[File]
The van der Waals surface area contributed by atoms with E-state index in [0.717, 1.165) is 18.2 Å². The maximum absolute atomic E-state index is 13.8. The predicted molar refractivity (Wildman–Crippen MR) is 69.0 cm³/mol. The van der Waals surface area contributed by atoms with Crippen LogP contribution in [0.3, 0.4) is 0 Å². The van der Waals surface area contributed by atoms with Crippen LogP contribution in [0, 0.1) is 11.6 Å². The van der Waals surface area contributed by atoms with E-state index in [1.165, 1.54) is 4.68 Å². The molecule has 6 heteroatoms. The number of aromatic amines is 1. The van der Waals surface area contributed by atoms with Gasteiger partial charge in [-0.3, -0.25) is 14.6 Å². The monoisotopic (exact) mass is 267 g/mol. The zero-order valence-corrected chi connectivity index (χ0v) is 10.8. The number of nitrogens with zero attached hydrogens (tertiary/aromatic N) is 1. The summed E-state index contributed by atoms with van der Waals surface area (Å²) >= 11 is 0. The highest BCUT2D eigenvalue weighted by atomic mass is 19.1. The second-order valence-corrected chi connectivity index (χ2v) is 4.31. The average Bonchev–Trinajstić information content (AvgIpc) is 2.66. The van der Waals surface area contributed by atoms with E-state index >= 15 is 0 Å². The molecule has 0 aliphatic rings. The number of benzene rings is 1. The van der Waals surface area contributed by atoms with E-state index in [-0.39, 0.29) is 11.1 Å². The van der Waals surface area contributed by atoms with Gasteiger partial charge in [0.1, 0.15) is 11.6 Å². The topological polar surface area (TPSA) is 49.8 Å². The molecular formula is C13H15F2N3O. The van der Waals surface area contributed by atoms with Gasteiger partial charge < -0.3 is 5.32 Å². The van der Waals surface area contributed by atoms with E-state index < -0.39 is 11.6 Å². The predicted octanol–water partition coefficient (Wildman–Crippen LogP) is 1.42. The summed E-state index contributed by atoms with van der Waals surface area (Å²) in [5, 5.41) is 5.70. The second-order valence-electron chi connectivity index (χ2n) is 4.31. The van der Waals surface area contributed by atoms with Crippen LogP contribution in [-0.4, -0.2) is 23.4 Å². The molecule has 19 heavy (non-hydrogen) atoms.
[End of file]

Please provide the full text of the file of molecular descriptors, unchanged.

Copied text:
The van der Waals surface area contributed by atoms with E-state index in [0.717, 1.165) is 18.2 Å². The maximum absolute atomic E-state index is 13.8. The predicted molar refractivity (Wildman–Crippen MR) is 69.0 cm³/mol. The van der Waals surface area contributed by atoms with Crippen LogP contribution in [0.3, 0.4) is 0 Å². The van der Waals surface area contributed by atoms with Crippen LogP contribution in [0, 0.1) is 11.6 Å². The van der Waals surface area contributed by atoms with E-state index in [1.165, 1.54) is 4.68 Å². The molecule has 6 heteroatoms. The number of aromatic amines is 1. The van der Waals surface area contributed by atoms with Gasteiger partial charge in [-0.3, -0.25) is 14.6 Å². The monoisotopic (exact) mass is 267 g/mol. The zero-order valence-corrected chi connectivity index (χ0v) is 10.8. The number of nitrogens with zero attached hydrogens (tertiary/aromatic N) is 1. The summed E-state index contributed by atoms with van der Waals surface area (Å²) >= 11 is 0. The highest BCUT2D eigenvalue weighted by atomic mass is 19.1. The second-order valence-corrected chi connectivity index (χ2v) is 4.31. The average Bonchev–Trinajstić information content (AvgIpc) is 2.66. The van der Waals surface area contributed by atoms with E-state index >= 15 is 0 Å². The molecule has 0 aliphatic rings. The number of benzene rings is 1. The van der Waals surface area contributed by atoms with E-state index in [-0.39, 0.29) is 11.1 Å². The van der Waals surface area contributed by atoms with Gasteiger partial charge in [0.1, 0.15) is 11.6 Å². The topological polar surface area (TPSA) is 49.8 Å². The molecular formula is C13H15F2N3O. The van der Waals surface area contributed by atoms with Gasteiger partial charge < -0.3 is 5.32 Å². The van der Waals surface area contributed by atoms with E-state index < -0.39 is 11.6 Å². The predicted octanol–water partition coefficient (Wildman–Crippen LogP) is 1.42. The summed E-state index contributed by atoms with van der Waals surface area (Å²) in [5, 5.41) is 5.70. The second-order valence-electron chi connectivity index (χ2n) is 4.31. The van der Waals surface area contributed by atoms with Crippen LogP contribution in [-0.4, -0.2) is 23.4 Å². The molecule has 19 heavy (non-hydrogen) atoms.